Russia’s deputy foreign minister says Syrian President Bashar al-Assad will not attend the Geneva II conference aimed at ending the crisis in Syria.
“The conference will open at a foreign minister level. Logically, the [Syrian] government’s delegation should be headed by Foreign Minister Walid al-Muallem,” RIA Novosti quoted Mikhail Bogdanov as saying on Tuesday.
“The presidents are not going to come.”
Bogdanov made the comments after UN Secretary-General Ban Ki-moon on Monday said the long-delayed meeting would be held on January 22, 2014.
Ban also praised efforts made by Russia, the US, the UN as well as UN-Arab League Special Envoy to Syria Lakhdar Brahimi to lay the ground for the international conference, adding, “We will go to Geneva with a mission of hope.”
Bogdanov noted that the conference would start with a plenary session for the participating countries, under the chairmanship of the UN chief.
“The initiators of this conference – Russian Foreign Minister Sergei Lavrov and US Secretary of State John Kerry – will deliver speeches followed by statements from delegations of Syria and other states,” he said.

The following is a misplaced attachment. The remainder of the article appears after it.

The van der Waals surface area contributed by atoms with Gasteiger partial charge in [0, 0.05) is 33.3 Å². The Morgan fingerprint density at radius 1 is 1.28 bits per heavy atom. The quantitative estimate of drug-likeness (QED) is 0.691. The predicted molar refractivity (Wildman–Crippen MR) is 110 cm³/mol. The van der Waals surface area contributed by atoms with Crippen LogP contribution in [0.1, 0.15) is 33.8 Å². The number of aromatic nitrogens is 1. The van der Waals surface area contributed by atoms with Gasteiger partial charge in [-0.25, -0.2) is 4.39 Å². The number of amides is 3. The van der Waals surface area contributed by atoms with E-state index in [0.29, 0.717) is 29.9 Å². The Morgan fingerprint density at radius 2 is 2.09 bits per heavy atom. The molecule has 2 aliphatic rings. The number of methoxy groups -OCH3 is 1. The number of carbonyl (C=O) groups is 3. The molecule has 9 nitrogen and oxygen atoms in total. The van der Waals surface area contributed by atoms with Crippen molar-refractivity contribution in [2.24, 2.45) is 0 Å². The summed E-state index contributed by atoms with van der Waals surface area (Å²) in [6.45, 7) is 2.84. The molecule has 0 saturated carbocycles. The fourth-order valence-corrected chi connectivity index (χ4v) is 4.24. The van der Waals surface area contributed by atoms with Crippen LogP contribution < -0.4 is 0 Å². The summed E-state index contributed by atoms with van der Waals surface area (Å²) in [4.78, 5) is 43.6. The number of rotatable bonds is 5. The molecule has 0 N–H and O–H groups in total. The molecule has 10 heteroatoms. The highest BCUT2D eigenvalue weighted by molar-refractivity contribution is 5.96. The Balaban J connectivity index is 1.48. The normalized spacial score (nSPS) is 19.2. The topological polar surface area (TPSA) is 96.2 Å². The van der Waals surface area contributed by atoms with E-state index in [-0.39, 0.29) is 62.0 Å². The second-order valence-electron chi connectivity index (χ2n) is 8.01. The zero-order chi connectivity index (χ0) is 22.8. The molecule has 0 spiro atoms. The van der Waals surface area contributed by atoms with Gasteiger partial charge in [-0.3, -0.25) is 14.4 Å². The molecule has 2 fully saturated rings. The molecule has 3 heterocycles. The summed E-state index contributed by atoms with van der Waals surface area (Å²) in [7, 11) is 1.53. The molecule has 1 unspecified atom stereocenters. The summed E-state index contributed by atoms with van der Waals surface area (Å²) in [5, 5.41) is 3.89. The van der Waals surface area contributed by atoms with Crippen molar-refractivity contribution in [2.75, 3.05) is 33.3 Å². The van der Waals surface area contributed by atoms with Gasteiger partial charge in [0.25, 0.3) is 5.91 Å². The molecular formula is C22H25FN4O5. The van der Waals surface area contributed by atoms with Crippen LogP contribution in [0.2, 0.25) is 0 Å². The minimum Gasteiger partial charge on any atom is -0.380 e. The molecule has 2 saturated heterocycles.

The Russian diplomat further said that a preparatory meeting would be held on December 20.
On Monday, Brahimi said that the conference would start “without any preconditions,” adding, it is “really for the Syrians to come to Geneva and talk to one another and hopefully start a credible, workable effective peace process for their country.”
Syria’s foreign-backed opposition has said it would only attend the talks after the resignation of President Assad. However, the Syrian government has rejected preconditions or any insistence on Assad’s departure.
The international envoy also said that the list of participants at the upcoming talks has not yet been finalized, but Iran and Saudi Arabia “will certainly be among the possible participants.”
The Geneva II conference, which will be a follow-up to an earlier one held in June 2012, had been proposed by Moscow and Washington on May 7, but its date was delayed several times.
Syria has been gripped by a deadly crisis since 2011. According to reports, the Western powers and their regional allies — especially Qatar, Saudi Arabia, and Turkey — are supporting the militants operating inside Syria.